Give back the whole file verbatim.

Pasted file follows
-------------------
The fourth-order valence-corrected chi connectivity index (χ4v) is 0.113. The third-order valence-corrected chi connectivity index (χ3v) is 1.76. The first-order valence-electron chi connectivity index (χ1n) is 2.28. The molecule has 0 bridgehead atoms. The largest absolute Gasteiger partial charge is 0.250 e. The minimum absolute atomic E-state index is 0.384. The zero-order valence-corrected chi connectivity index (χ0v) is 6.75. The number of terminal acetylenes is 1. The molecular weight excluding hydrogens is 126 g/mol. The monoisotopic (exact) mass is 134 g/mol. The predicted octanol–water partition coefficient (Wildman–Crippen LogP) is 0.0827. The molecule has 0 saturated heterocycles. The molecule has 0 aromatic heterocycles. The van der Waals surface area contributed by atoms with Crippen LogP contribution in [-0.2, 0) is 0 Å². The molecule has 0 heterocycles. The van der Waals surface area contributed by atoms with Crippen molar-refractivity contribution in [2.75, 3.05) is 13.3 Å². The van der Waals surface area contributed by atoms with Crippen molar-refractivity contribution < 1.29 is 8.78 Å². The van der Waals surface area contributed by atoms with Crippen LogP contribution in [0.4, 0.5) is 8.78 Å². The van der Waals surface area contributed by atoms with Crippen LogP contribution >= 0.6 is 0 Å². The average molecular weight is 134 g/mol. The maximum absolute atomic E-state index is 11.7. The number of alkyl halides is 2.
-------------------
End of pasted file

The fourth-order valence-corrected chi connectivity index (χ4v) is 0.113. The third-order valence-corrected chi connectivity index (χ3v) is 1.76. The first-order valence-electron chi connectivity index (χ1n) is 2.28. The molecule has 0 bridgehead atoms. The largest absolute Gasteiger partial charge is 0.250 e. The minimum absolute atomic E-state index is 0.384. The zero-order valence-corrected chi connectivity index (χ0v) is 6.75. The number of terminal acetylenes is 1. The molecular weight excluding hydrogens is 126 g/mol. The monoisotopic (exact) mass is 134 g/mol. The predicted octanol–water partition coefficient (Wildman–Crippen LogP) is 0.0827. The molecule has 0 saturated heterocycles. The molecule has 0 aromatic heterocycles. The van der Waals surface area contributed by atoms with Crippen LogP contribution in [-0.2, 0) is 0 Å². The molecule has 0 heterocycles. The van der Waals surface area contributed by atoms with Crippen molar-refractivity contribution in [2.75, 3.05) is 13.3 Å². The van der Waals surface area contributed by atoms with Crippen molar-refractivity contribution < 1.29 is 8.78 Å². The van der Waals surface area contributed by atoms with Crippen LogP contribution in [0.4, 0.5) is 8.78 Å². The van der Waals surface area contributed by atoms with Crippen LogP contribution >= 0.6 is 0 Å². The average molecular weight is 134 g/mol. The maximum absolute atomic E-state index is 11.7. The number of alkyl halides is 2.